It’s been an interesting couple of years in Canadian music. Aside from the impact of a global pandemic, the underground has been turning out incredible talent the likes of which the American circuit has struggled to keep up with, and while he’s only started gaining traction since the release of his autumnal ballad “Weathered the Storm” this past September, there’s reason to believe in singer/songwriter Barry Muir’s campaign. “Weathered the Storm” is lovingly retro and indebted to the best parts of old guard pop songcraft, but its greatest treasure is the vocal tonality its leading man lends every one of its verses.
The soft pop influences in this track are rather difficult to ignore, and I like the way they mesh with the rustic, folk-style approach he has to lyricism. One is inclined to think of John Denver when considering the way Barry Muir brings a song to life, but without the distinctly western accent Denver’s work was ultimately known for. His are the humblest of harmonies, and when they’re clicking together as smoothly as they do in “Weathered the Storm,” it’s hard to resist the charm this artist has seemingly no matter what he’s singing to the audience.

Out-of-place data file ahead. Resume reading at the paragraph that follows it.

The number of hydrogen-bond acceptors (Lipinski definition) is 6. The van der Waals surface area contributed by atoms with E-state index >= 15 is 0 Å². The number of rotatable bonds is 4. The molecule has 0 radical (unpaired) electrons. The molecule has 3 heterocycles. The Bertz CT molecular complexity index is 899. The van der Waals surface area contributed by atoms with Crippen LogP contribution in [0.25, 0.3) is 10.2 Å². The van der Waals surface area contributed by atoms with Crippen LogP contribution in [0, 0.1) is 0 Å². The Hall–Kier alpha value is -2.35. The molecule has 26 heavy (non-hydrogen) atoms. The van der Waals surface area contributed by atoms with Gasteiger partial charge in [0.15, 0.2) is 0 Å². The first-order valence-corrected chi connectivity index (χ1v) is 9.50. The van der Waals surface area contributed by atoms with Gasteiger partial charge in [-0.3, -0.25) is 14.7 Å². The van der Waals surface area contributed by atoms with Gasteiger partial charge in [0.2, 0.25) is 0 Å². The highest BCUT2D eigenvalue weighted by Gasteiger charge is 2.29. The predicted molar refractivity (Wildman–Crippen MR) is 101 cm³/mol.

This track’s best quality, at least from a structural point of view, is its melodic balance. There’s never too much of any single element – the guitar, the vocal, the subtle bassline in the background, and even the hint of percussive nudging all the way at the bottom of the master mix – it’s all integrated so perfectly that you can hardly tell where one end of the magic is starting and another is trailing off. The collective warmth of this song is inspiring, and quite the rare find no matter what scene you’re looking into around the world.
I think that Barry Muir still has a lot of work to do if his main objective is to take over the international pop lexicon, but he’s off to a good start in “Weathered the Storm.” The primary direction most Canadian folk-pop players have been going in has veered closer to the Americana movement to the south in the past year, but I don’t see Muir following suit. He’s got too much of a good thing happening with this puritan pop sound, and I for one hope that if he makes any change to his current path, it’s a decision to make music twice as fast in the future.